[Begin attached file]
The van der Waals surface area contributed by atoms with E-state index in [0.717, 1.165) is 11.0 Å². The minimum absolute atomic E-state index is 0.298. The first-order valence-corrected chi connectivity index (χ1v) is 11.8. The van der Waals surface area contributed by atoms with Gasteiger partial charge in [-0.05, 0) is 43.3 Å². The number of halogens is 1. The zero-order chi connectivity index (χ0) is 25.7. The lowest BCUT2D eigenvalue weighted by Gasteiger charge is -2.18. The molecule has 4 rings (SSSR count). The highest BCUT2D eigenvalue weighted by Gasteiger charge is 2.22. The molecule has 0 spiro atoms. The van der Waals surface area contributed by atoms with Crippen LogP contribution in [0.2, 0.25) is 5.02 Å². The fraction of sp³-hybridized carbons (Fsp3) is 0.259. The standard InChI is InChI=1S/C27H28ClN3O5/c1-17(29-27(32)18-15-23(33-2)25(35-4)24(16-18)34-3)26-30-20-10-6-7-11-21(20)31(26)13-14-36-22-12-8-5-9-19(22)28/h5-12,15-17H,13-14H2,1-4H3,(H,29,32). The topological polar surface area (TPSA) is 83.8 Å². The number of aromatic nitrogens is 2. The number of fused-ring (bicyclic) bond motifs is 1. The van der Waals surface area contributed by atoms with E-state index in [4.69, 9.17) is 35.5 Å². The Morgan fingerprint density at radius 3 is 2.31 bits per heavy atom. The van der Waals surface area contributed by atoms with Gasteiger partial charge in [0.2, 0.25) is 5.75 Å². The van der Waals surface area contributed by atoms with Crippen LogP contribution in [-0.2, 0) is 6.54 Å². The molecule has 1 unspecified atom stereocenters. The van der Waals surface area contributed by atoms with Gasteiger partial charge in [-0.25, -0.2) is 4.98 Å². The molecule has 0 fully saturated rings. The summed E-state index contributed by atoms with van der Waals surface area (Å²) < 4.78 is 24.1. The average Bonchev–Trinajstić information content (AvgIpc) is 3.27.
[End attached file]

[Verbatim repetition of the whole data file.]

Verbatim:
The van der Waals surface area contributed by atoms with E-state index in [0.717, 1.165) is 11.0 Å². The minimum absolute atomic E-state index is 0.298. The first-order valence-corrected chi connectivity index (χ1v) is 11.8. The van der Waals surface area contributed by atoms with Gasteiger partial charge in [-0.05, 0) is 43.3 Å². The number of halogens is 1. The zero-order chi connectivity index (χ0) is 25.7. The lowest BCUT2D eigenvalue weighted by Gasteiger charge is -2.18. The molecule has 4 rings (SSSR count). The highest BCUT2D eigenvalue weighted by Gasteiger charge is 2.22. The molecule has 0 spiro atoms. The van der Waals surface area contributed by atoms with Crippen LogP contribution in [0.2, 0.25) is 5.02 Å². The fraction of sp³-hybridized carbons (Fsp3) is 0.259. The standard InChI is InChI=1S/C27H28ClN3O5/c1-17(29-27(32)18-15-23(33-2)25(35-4)24(16-18)34-3)26-30-20-10-6-7-11-21(20)31(26)13-14-36-22-12-8-5-9-19(22)28/h5-12,15-17H,13-14H2,1-4H3,(H,29,32). The topological polar surface area (TPSA) is 83.8 Å². The number of aromatic nitrogens is 2. The number of fused-ring (bicyclic) bond motifs is 1. The van der Waals surface area contributed by atoms with E-state index in [4.69, 9.17) is 35.5 Å². The Morgan fingerprint density at radius 3 is 2.31 bits per heavy atom. The van der Waals surface area contributed by atoms with Gasteiger partial charge in [0.2, 0.25) is 5.75 Å². The van der Waals surface area contributed by atoms with Crippen LogP contribution in [-0.2, 0) is 6.54 Å². The molecule has 1 unspecified atom stereocenters. The van der Waals surface area contributed by atoms with Gasteiger partial charge in [-0.25, -0.2) is 4.98 Å². The molecule has 0 fully saturated rings. The summed E-state index contributed by atoms with van der Waals surface area (Å²) < 4.78 is 24.1. The average Bonchev–Trinajstić information content (AvgIpc) is 3.27.